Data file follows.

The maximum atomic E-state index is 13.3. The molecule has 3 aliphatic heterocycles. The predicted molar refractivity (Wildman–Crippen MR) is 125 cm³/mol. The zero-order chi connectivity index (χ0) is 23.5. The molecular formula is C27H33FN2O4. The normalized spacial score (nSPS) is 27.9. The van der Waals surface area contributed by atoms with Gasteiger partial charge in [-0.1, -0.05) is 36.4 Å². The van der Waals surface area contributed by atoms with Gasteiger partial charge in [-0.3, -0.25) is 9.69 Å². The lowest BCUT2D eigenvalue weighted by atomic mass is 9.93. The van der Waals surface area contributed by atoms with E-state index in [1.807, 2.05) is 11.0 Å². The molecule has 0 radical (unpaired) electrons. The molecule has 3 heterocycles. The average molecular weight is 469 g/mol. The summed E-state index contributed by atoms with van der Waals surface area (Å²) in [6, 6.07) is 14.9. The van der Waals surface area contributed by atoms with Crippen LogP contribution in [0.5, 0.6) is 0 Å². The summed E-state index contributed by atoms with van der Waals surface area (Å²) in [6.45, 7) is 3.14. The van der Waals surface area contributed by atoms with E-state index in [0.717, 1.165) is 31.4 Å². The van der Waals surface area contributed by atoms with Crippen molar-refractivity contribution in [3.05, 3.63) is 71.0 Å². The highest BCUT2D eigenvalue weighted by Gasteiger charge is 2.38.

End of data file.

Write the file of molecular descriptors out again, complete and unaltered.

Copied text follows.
The maximum atomic E-state index is 13.3. The molecule has 3 aliphatic heterocycles. The predicted molar refractivity (Wildman–Crippen MR) is 125 cm³/mol. The zero-order chi connectivity index (χ0) is 23.5. The molecular formula is C27H33FN2O4. The normalized spacial score (nSPS) is 27.9. The van der Waals surface area contributed by atoms with Gasteiger partial charge in [-0.1, -0.05) is 36.4 Å². The van der Waals surface area contributed by atoms with Gasteiger partial charge in [-0.3, -0.25) is 9.69 Å². The lowest BCUT2D eigenvalue weighted by atomic mass is 9.93. The van der Waals surface area contributed by atoms with E-state index in [1.807, 2.05) is 11.0 Å². The molecule has 0 radical (unpaired) electrons. The molecule has 3 heterocycles. The average molecular weight is 469 g/mol. The summed E-state index contributed by atoms with van der Waals surface area (Å²) in [6, 6.07) is 14.9. The van der Waals surface area contributed by atoms with Crippen LogP contribution in [0.5, 0.6) is 0 Å². The summed E-state index contributed by atoms with van der Waals surface area (Å²) in [6.45, 7) is 3.14. The van der Waals surface area contributed by atoms with E-state index in [0.717, 1.165) is 31.4 Å². The van der Waals surface area contributed by atoms with Crippen molar-refractivity contribution in [3.05, 3.63) is 71.0 Å². The highest BCUT2D eigenvalue weighted by Gasteiger charge is 2.38.